Page 200 - Jewish Book Annual Volume 50

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of Jewish life in the nineteenth century on the Atlantic and
Pacific coasts, and, of most interest, to learn more of the life
and problems of a
in the frontier town of Dallas.
Dr. Schmelzer points to the especially strong section on “the
American synagogue and Jewish communal organizations.” The
first is led by what may well be the finest early American syn­
agogue document. It is a calligraphically inscribed set of Res­
olutions, adopted by the
(Board) of the as-yet-
unnamed congregation in Philadelphia on February 22, 1772,
in which the eight members unanimously resolve:
that in Order to Support our Holy Worship and Establish it
on a more solid Foundation than it is at Present We the under­
written, do Mutually agree and promise to pay annually to the
Parnas or Gabay for the time being the several sums annexed
to our names . . .
Barnard Gratz, Michael Gratz, Levy Marks, Sol Marache and
four others sign their names and the sums pledged, varying
from two to ten pounds.
The congregation, which later took the name Mikveh Israel,
consecrated a Torah scroll in 1816 and published a broadside
for the special service arranged to mark the occasion. It contains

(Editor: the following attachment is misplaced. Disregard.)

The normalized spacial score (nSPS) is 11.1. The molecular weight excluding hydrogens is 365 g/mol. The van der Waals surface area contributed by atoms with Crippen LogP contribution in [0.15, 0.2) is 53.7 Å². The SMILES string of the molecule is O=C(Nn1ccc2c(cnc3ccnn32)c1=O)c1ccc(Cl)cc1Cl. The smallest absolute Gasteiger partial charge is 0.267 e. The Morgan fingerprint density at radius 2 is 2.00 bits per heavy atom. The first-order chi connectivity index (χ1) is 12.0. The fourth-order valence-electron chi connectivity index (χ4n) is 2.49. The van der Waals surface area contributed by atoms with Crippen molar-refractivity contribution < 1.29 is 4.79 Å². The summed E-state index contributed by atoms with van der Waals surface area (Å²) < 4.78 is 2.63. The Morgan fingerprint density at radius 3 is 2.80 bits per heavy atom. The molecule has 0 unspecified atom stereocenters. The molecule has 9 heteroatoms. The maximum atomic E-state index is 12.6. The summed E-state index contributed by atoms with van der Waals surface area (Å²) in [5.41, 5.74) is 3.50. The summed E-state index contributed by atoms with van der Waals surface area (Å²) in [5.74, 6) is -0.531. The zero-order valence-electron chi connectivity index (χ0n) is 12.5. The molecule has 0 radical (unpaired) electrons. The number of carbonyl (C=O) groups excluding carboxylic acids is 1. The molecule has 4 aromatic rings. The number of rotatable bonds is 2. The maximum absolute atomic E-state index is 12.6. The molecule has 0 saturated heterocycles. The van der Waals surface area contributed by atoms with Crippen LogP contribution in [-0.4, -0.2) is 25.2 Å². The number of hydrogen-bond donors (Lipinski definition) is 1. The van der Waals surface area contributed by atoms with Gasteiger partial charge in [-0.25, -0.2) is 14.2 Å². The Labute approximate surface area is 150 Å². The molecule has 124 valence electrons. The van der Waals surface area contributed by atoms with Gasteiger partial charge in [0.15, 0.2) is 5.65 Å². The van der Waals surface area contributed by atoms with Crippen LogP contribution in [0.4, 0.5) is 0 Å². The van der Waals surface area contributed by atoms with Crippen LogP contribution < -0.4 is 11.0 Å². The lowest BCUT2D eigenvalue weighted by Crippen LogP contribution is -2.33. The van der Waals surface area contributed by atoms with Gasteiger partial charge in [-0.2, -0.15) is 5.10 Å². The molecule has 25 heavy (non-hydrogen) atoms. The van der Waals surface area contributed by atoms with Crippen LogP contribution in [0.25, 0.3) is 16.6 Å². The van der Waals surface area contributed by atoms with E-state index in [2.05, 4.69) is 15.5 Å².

an “acrostick Hymn written for the occasion”— the first Hebrew
poem composed and printed in America. Two years later, its
sister congregation, Shearith Israel of New York, published the
Form of Service at the Dedication of the New Synagogue of the Kahal
Kadosh Shearith Israel,
in New York, 5578 (1818). Its
Pique, composed two Hebrew poems for the service, an acrostic
hymn celebrating Shearith Israel, and a m irror acrostic bearing
his name, which contains special blessings for the leaders of
the nation, “Jimmy Monroe” and Daniel Tompkins. A printed
copy of Mordecai M. Noah’s dedicatory address accompanies
Form o f Service.
Among other Shearith Israel items are the
Form of Service at the Dedication of the New Synagogue of the Kahal
Kadosh Shearith Israel in Crosby Street,
New York, 5594 (1834),
and a broadside,
Order of Service . . . on the Fiftieth Anniversary
of the Hebra Hesed Va-emet
(1851), the congregation’s burial so­